• John Terry Penalty Miss, Champions League Final 2008

The 2008 UEFA Champions League final featured Manchester United and Chelsea in an all-English final.

After regulation ended in a 1-1 tie, the teams went to penalty kicks when captain John Terry had a chance to seal the victory and the championship for Chelsea.

He stared down Manchester United goalie Edwin van der Sar, approached the ball, and as he went right, he slipped and slammed the ball off the post.

Chelsea went on to lose the match due to Terry’s choke.

Best tips for thriving under pressure

Define the feeling

Try to understand if the pressure you are feeling while competing or even in training, is a good or a bad one?

If you perceive pressure as a positive feeling, it might help you to actually improve your performance.

Every time stress comes over you, try to reframe your thoughts and take it as a positive feeling that helps your body to release adrenaline and thus make you run faster or act quicker.

Merging a physical symptom, like nervousness or stress, and a positive outcome, performing better while being nervous, gives a positive attitude—and therefore an increased likelihood of better performance.

Practice under pressure

The past has shown that practice makes perfect.

This is also why you should practice under stressful conditions to minimize your chances of choking.

Try to define the most stressful conditions for you. Is it the loud noise, presence of someone close or something entirely else, and make it part of your training routine to get used to the stress factors.

Eliminate the source

Think back to all the times when pressure took over the control and your performance was not the best.

What were the reasons? Was it the coach who made you nervous, close family or friends rooting for you, or the presence of media?

You can not control everything, but there are some ways to manage it.

Try not to read any news about you or the upcoming game. Ask kindly to your family to stay at home and watch the game from the TV instead.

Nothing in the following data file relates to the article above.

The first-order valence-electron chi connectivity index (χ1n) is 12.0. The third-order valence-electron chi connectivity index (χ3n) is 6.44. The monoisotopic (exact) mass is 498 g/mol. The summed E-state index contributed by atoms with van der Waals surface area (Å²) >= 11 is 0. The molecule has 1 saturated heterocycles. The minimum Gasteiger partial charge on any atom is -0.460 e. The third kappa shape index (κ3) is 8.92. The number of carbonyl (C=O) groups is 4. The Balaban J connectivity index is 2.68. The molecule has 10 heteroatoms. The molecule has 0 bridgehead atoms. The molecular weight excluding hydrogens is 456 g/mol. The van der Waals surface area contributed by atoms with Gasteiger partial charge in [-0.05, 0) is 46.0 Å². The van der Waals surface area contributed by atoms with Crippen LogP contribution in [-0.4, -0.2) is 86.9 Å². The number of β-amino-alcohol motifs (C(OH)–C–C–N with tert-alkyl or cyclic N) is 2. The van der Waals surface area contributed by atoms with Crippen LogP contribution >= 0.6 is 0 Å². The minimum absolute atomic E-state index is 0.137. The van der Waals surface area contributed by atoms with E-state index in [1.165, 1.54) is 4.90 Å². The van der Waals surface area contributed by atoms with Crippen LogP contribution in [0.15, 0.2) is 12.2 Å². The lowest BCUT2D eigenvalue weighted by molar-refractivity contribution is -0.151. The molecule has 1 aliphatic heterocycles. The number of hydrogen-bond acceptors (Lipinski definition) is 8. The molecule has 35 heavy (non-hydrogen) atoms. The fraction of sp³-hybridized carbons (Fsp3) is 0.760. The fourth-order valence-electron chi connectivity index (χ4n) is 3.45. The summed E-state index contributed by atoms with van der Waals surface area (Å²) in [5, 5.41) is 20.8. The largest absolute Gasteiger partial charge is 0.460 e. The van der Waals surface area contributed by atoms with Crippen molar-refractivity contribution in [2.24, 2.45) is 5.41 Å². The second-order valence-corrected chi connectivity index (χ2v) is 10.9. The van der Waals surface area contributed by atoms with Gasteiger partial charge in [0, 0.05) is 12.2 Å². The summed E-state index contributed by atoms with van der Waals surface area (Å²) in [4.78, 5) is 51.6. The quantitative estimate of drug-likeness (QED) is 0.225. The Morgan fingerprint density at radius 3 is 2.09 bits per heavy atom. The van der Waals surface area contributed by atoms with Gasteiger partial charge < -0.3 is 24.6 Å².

Don’t overthink it 

Try to be as quick as possible so you don’t leave room for yourself to overthink it.

Next time during the last minutes/seconds of your competition or when you are doing something that you are excellent at, taking extra time could make you more susceptible to choking.

Find inner peace

Before an important competition, be sure to express your emotions beforehand.

If there are any negative emotions that you are holding inside or trying to cope with, try to write them down or find a confidant to whom you can express everything that is making you feel less calm.

Practice meditation or yoga to find your inner peace before every competition. 

Have a checklist

While feeling the overwhelming feeling of pressure, it is very easy to lose your head and forget about the important things.

Even coaches can lose their cool and start to panic before an important match.

Have a well-organized checklist or to-do list on hand. This way, every time you check something out of your list, you will feel calmer and in control of the situation. 


The feeling of pressure is something that we, as humans, create and are fully in charge of.

It is something that can get to even the best of the athletes, during their best performances. But every athlete should remember that behind the pressure, there is always the fear of losing or failing.

Only having inner peace and calmness is something that will allow the best athlete to thrive when the stakes are the highest!